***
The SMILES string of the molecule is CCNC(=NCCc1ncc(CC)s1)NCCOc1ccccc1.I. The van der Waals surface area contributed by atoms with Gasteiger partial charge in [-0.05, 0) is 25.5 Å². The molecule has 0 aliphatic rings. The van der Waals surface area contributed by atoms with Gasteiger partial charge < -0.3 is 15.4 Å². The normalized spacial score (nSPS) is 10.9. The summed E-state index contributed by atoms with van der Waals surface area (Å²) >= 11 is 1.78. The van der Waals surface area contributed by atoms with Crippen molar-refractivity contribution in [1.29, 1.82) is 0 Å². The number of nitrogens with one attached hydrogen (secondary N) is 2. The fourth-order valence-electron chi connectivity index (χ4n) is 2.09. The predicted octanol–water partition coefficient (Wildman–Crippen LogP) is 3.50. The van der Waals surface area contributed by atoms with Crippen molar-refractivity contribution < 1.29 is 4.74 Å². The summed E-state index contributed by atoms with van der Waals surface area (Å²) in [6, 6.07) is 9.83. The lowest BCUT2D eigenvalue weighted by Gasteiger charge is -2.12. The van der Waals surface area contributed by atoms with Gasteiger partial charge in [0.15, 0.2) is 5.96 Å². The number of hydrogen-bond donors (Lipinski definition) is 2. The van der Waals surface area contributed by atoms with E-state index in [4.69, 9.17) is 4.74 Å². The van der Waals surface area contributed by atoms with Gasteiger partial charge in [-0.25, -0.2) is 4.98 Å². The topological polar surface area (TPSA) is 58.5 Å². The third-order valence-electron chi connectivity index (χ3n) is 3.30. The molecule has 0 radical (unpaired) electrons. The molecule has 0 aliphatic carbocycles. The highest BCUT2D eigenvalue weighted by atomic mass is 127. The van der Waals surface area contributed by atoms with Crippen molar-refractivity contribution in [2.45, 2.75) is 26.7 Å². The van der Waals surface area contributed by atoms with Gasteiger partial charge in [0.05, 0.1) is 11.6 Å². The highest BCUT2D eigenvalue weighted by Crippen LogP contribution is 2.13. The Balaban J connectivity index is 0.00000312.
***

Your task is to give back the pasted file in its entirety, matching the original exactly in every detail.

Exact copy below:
The SMILES string of the molecule is CCNC(=NCCc1ncc(CC)s1)NCCOc1ccccc1.I. The van der Waals surface area contributed by atoms with Gasteiger partial charge in [-0.05, 0) is 25.5 Å². The molecule has 0 aliphatic rings. The van der Waals surface area contributed by atoms with Gasteiger partial charge < -0.3 is 15.4 Å². The normalized spacial score (nSPS) is 10.9. The summed E-state index contributed by atoms with van der Waals surface area (Å²) >= 11 is 1.78. The van der Waals surface area contributed by atoms with Crippen molar-refractivity contribution in [1.29, 1.82) is 0 Å². The number of nitrogens with one attached hydrogen (secondary N) is 2. The fourth-order valence-electron chi connectivity index (χ4n) is 2.09. The predicted octanol–water partition coefficient (Wildman–Crippen LogP) is 3.50. The van der Waals surface area contributed by atoms with Crippen molar-refractivity contribution < 1.29 is 4.74 Å². The summed E-state index contributed by atoms with van der Waals surface area (Å²) in [6, 6.07) is 9.83. The lowest BCUT2D eigenvalue weighted by Gasteiger charge is -2.12. The van der Waals surface area contributed by atoms with Gasteiger partial charge in [0.15, 0.2) is 5.96 Å². The number of hydrogen-bond donors (Lipinski definition) is 2. The van der Waals surface area contributed by atoms with E-state index in [4.69, 9.17) is 4.74 Å². The van der Waals surface area contributed by atoms with Gasteiger partial charge in [-0.25, -0.2) is 4.98 Å². The topological polar surface area (TPSA) is 58.5 Å². The third-order valence-electron chi connectivity index (χ3n) is 3.30. The molecule has 0 radical (unpaired) electrons. The molecule has 0 aliphatic carbocycles. The highest BCUT2D eigenvalue weighted by atomic mass is 127. The van der Waals surface area contributed by atoms with Crippen molar-refractivity contribution in [2.45, 2.75) is 26.7 Å². The van der Waals surface area contributed by atoms with Gasteiger partial charge in [0.05, 0.1) is 11.6 Å². The highest BCUT2D eigenvalue weighted by Crippen LogP contribution is 2.13. The Balaban J connectivity index is 0.00000312.